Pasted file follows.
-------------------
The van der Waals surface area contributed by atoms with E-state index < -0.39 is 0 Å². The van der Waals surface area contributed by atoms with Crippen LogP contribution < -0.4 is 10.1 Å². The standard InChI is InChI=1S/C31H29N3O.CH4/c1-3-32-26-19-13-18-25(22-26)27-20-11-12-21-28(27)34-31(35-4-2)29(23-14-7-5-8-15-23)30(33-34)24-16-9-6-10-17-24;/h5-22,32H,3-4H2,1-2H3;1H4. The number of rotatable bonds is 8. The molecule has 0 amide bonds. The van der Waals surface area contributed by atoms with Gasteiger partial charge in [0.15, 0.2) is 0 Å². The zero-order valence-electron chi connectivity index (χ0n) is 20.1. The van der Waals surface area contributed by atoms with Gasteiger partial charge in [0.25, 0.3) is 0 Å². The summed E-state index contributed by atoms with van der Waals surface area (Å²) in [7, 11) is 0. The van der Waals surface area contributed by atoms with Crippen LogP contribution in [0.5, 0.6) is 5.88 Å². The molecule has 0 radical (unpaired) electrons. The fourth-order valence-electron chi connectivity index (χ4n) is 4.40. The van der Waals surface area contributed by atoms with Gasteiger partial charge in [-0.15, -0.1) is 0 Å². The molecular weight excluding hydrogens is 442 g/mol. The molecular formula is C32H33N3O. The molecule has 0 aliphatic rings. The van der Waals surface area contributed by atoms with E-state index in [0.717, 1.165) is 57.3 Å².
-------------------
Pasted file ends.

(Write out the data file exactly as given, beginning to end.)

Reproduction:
The van der Waals surface area contributed by atoms with E-state index < -0.39 is 0 Å². The van der Waals surface area contributed by atoms with Crippen LogP contribution < -0.4 is 10.1 Å². The standard InChI is InChI=1S/C31H29N3O.CH4/c1-3-32-26-19-13-18-25(22-26)27-20-11-12-21-28(27)34-31(35-4-2)29(23-14-7-5-8-15-23)30(33-34)24-16-9-6-10-17-24;/h5-22,32H,3-4H2,1-2H3;1H4. The number of rotatable bonds is 8. The molecule has 0 amide bonds. The van der Waals surface area contributed by atoms with Gasteiger partial charge in [0.15, 0.2) is 0 Å². The zero-order valence-electron chi connectivity index (χ0n) is 20.1. The van der Waals surface area contributed by atoms with Gasteiger partial charge in [0.25, 0.3) is 0 Å². The summed E-state index contributed by atoms with van der Waals surface area (Å²) in [7, 11) is 0. The van der Waals surface area contributed by atoms with Crippen LogP contribution in [0.5, 0.6) is 5.88 Å². The molecule has 0 radical (unpaired) electrons. The fourth-order valence-electron chi connectivity index (χ4n) is 4.40. The van der Waals surface area contributed by atoms with Gasteiger partial charge in [-0.15, -0.1) is 0 Å². The molecular weight excluding hydrogens is 442 g/mol. The molecular formula is C32H33N3O. The molecule has 0 aliphatic rings. The van der Waals surface area contributed by atoms with E-state index in [0.717, 1.165) is 57.3 Å².